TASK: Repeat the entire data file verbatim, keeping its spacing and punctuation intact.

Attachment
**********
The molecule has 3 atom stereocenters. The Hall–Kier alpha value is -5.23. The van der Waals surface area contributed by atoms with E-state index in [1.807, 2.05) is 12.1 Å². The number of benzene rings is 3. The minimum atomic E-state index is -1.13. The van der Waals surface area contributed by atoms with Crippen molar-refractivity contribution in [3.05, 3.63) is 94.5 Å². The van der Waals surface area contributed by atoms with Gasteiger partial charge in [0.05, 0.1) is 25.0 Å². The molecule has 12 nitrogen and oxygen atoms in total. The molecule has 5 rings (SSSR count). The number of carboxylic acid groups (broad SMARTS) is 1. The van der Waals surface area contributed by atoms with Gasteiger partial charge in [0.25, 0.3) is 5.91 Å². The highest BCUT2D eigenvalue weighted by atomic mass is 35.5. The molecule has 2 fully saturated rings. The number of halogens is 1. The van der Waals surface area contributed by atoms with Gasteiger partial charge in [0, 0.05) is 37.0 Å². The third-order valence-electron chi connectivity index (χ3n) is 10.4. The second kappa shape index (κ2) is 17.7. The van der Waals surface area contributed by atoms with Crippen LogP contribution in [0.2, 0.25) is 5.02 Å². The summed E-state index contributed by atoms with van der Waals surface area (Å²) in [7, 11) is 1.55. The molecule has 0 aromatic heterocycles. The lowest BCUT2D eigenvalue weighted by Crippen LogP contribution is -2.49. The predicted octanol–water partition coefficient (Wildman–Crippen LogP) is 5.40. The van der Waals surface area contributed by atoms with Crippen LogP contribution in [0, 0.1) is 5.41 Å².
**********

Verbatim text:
The molecule has 3 atom stereocenters. The Hall–Kier alpha value is -5.23. The van der Waals surface area contributed by atoms with E-state index in [1.807, 2.05) is 12.1 Å². The number of benzene rings is 3. The minimum atomic E-state index is -1.13. The van der Waals surface area contributed by atoms with Crippen molar-refractivity contribution in [3.05, 3.63) is 94.5 Å². The van der Waals surface area contributed by atoms with Gasteiger partial charge in [0.05, 0.1) is 25.0 Å². The molecule has 12 nitrogen and oxygen atoms in total. The molecule has 5 rings (SSSR count). The number of carboxylic acid groups (broad SMARTS) is 1. The van der Waals surface area contributed by atoms with Gasteiger partial charge in [0.25, 0.3) is 5.91 Å². The highest BCUT2D eigenvalue weighted by atomic mass is 35.5. The molecule has 2 fully saturated rings. The number of halogens is 1. The van der Waals surface area contributed by atoms with Gasteiger partial charge in [0, 0.05) is 37.0 Å². The third-order valence-electron chi connectivity index (χ3n) is 10.4. The second kappa shape index (κ2) is 17.7. The van der Waals surface area contributed by atoms with Crippen LogP contribution in [0.2, 0.25) is 5.02 Å². The summed E-state index contributed by atoms with van der Waals surface area (Å²) in [7, 11) is 1.55. The molecule has 0 aromatic heterocycles. The lowest BCUT2D eigenvalue weighted by Crippen LogP contribution is -2.49. The predicted octanol–water partition coefficient (Wildman–Crippen LogP) is 5.40. The van der Waals surface area contributed by atoms with Crippen LogP contribution in [0, 0.1) is 5.41 Å².